Prepare for the unknown: Find inner tranquility and outer harmony in Taos


With the beginning of the new year, we feel the need to get rid of the old and make room for the new. As we take down our holiday decorations, we may crave order and simplicity.

Pearl Huang of Ru Yi Studio of Multicultural Arts says that in her family’s Chinese tradition, preparing for the new year consists of some important steps: cleaning your house, paying your bills, fulfilling responsibilities and, most importantly of all, decluttering the mind. She says that reflecting on the passing year is part of this tradition because it allows one to learn from and let go of the past in order to move into the present in a healthy way.

In the Gregorian calendar, 2017 began Jan. 1. The Chinese lunar calendar, the “year of the rooster,” begins Jan. 28. Huang says that the characteristics of the rooster include being vigilant, alert and ready. This is the theme she suggests for the new year: preparedness for the unknown that is to come.

In this approach, we can create our own sense of security and well-being through quiet reflection. We can relish our past memories, which helps calm us and create a more comfortable place from which to look forward to the new year. With a tranquil center and inner strength, we can avoid being buffeted about by external circumstances. Huang suggests that as we bring inner order and tranquility to ourselves, we can begin to reflect that peacefulness in our surroundings. Although we may feel it is our duty to make New Year’s resolutions or take on house cleaning, she says that it doesn’t have to be an obligation. In fact, we can decide how we do it and if we do it at all.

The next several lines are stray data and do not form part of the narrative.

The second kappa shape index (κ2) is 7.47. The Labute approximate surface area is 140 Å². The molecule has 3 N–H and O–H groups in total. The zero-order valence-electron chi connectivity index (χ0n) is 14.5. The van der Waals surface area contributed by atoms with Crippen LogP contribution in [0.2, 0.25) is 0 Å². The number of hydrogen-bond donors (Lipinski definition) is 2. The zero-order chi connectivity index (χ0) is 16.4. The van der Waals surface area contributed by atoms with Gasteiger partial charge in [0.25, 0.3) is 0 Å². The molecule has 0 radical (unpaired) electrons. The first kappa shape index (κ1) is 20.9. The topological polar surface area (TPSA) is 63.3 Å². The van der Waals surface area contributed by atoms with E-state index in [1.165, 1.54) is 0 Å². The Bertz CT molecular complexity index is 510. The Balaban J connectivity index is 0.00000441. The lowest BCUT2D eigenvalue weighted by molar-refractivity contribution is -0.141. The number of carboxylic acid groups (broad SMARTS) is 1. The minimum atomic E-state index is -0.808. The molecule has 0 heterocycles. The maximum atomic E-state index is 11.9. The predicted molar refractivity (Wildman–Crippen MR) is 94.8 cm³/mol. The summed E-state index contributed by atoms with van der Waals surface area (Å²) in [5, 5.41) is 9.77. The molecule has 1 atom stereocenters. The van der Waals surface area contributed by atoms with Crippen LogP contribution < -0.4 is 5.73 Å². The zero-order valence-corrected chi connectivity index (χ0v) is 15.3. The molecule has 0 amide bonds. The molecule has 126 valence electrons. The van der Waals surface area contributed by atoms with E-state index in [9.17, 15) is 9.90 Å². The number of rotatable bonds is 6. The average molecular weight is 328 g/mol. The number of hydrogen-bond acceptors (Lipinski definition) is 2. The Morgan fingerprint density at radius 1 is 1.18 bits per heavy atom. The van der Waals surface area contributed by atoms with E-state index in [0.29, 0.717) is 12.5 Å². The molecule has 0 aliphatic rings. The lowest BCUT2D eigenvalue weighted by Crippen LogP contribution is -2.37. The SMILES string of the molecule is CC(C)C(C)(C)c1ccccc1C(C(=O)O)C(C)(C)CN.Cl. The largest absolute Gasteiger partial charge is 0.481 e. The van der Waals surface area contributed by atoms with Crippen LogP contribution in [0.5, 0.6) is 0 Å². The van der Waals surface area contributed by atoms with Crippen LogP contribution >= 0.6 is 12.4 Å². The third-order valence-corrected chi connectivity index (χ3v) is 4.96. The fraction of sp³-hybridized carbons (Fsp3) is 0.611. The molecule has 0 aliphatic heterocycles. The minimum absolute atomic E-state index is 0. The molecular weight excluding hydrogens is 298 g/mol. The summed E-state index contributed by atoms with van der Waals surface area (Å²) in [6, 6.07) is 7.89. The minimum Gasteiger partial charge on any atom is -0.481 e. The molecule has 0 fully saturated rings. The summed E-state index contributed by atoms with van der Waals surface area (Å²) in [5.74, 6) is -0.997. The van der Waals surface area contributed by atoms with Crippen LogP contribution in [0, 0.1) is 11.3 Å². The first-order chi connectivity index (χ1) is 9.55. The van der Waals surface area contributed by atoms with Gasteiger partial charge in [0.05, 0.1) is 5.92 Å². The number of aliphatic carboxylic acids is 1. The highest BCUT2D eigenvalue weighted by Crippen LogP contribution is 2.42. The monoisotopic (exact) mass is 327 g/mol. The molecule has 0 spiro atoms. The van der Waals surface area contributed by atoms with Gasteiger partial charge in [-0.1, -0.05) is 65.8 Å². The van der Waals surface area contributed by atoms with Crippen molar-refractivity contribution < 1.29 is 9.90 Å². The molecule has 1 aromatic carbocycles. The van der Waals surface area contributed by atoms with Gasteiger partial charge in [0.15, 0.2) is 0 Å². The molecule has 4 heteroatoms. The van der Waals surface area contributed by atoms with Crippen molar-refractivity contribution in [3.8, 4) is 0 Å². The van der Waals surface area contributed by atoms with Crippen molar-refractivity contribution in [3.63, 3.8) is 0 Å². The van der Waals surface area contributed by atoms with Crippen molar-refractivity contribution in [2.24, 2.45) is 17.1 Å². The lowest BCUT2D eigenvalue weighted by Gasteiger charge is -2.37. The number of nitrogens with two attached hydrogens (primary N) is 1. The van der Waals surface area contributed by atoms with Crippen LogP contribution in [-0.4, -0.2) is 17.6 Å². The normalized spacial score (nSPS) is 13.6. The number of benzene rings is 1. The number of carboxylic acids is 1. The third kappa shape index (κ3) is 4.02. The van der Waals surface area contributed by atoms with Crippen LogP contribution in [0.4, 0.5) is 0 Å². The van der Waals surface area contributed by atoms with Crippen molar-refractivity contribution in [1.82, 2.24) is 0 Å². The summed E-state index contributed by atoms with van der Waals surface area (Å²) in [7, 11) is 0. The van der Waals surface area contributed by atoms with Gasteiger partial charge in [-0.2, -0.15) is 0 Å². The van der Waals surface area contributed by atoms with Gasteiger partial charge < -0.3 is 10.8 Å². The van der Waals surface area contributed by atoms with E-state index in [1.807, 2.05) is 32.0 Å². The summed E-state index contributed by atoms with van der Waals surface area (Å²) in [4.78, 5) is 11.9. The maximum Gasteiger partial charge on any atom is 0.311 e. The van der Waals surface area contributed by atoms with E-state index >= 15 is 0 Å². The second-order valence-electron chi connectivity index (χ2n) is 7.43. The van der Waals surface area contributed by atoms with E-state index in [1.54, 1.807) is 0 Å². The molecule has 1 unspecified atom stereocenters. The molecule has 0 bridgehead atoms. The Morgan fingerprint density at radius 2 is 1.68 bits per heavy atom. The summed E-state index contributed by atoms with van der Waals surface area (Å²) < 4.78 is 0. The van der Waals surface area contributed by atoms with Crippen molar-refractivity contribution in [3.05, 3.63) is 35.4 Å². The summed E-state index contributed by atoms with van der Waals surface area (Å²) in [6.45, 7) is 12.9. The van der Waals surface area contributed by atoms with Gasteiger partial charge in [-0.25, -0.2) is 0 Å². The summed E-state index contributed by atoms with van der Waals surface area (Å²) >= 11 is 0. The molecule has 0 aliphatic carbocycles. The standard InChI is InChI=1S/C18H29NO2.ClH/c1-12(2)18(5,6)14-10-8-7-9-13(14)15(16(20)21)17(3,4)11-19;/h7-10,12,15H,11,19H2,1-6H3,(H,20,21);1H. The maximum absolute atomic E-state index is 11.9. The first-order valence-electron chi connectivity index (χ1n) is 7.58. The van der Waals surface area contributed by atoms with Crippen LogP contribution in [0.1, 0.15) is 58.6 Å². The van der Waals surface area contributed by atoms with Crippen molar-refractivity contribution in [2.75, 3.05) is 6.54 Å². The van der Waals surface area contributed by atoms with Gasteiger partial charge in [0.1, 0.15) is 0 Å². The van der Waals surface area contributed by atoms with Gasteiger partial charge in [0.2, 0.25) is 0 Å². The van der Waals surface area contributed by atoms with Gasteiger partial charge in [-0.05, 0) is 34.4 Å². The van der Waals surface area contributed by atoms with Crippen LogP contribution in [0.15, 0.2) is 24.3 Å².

“In our Western world, we have too much sense of guilt. If the house isn’t clean, we think, ‘I can’t feel good about myself,’” she said.

From burden to inspiration

We can feel pressure to buy new furniture or curtains to brighten our space, but simply moving things around in our homes can free up energy and help us feel good about our space again, says Huang. There is no need to spend a lot of money, although if you can afford it and feel inspired, you may wish to introduce a bright pillow or new piece of art or pottery. She likes to periodically move wall hangings and art around in her studio and combine them in ways that please her and refresh the room. She points out that many things in her studio are secondhand, were received as gifts or were made by her.

Although interior designers, feng shui and many other traditions have good ideas to offer us, the ultimate decision maker for how we order our homes is our own inner authority. Huang believes in blending the wisdom of Eastern traditions with Western values to create a balanced approach that is appropriate for life in Taos.

In China, the art of feng shui is used to help locate a home or an important site such as an ancestral tomb. In the more Western version, it can be used to help arrange a room to bring more harmony to surroundings.

Localize to gratify

One important element for our comfort is a view to the outside world. If your home happens to have a beautiful perspective of Taos Mountain or El Salto, Huang suggests making the most of those views with unobstructed windows. However, if you look out at something less beautiful, you can screen it with a green plant inside your house or a colorful textile or piece of rice paper.